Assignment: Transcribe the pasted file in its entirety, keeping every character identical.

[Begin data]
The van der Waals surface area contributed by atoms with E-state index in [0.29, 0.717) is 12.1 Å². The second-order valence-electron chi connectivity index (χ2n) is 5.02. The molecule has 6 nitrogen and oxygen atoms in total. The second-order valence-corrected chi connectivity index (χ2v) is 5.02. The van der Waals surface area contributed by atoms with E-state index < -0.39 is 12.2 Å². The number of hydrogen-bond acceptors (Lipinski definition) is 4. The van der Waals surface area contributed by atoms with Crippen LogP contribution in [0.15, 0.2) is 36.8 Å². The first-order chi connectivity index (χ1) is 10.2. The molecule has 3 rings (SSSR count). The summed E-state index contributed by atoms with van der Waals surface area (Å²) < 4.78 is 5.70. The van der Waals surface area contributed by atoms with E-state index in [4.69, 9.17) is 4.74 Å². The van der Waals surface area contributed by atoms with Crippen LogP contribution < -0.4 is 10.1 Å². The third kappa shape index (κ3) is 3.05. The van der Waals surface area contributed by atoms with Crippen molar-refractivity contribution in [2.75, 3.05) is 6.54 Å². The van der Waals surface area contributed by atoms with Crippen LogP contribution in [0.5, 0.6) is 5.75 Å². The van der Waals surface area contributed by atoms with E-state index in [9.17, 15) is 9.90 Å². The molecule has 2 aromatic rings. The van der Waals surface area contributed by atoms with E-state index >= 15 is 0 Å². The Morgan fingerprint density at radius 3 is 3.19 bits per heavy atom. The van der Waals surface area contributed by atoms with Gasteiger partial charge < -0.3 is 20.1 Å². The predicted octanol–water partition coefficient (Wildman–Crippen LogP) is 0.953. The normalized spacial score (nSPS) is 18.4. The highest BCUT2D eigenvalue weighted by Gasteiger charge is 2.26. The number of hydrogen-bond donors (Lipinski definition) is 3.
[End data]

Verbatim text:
The van der Waals surface area contributed by atoms with E-state index in [0.29, 0.717) is 12.1 Å². The second-order valence-electron chi connectivity index (χ2n) is 5.02. The molecule has 6 nitrogen and oxygen atoms in total. The second-order valence-corrected chi connectivity index (χ2v) is 5.02. The van der Waals surface area contributed by atoms with E-state index < -0.39 is 12.2 Å². The number of hydrogen-bond acceptors (Lipinski definition) is 4. The van der Waals surface area contributed by atoms with Crippen LogP contribution in [0.15, 0.2) is 36.8 Å². The first-order chi connectivity index (χ1) is 10.2. The molecule has 3 rings (SSSR count). The summed E-state index contributed by atoms with van der Waals surface area (Å²) < 4.78 is 5.70. The van der Waals surface area contributed by atoms with E-state index in [4.69, 9.17) is 4.74 Å². The van der Waals surface area contributed by atoms with Crippen LogP contribution < -0.4 is 10.1 Å². The third kappa shape index (κ3) is 3.05. The van der Waals surface area contributed by atoms with Crippen molar-refractivity contribution in [2.75, 3.05) is 6.54 Å². The van der Waals surface area contributed by atoms with Crippen LogP contribution in [0.5, 0.6) is 5.75 Å². The van der Waals surface area contributed by atoms with E-state index in [9.17, 15) is 9.90 Å². The molecule has 2 aromatic rings. The van der Waals surface area contributed by atoms with E-state index >= 15 is 0 Å². The Morgan fingerprint density at radius 3 is 3.19 bits per heavy atom. The van der Waals surface area contributed by atoms with Gasteiger partial charge < -0.3 is 20.1 Å². The predicted octanol–water partition coefficient (Wildman–Crippen LogP) is 0.953. The normalized spacial score (nSPS) is 18.4. The highest BCUT2D eigenvalue weighted by Gasteiger charge is 2.26. The number of hydrogen-bond donors (Lipinski definition) is 3.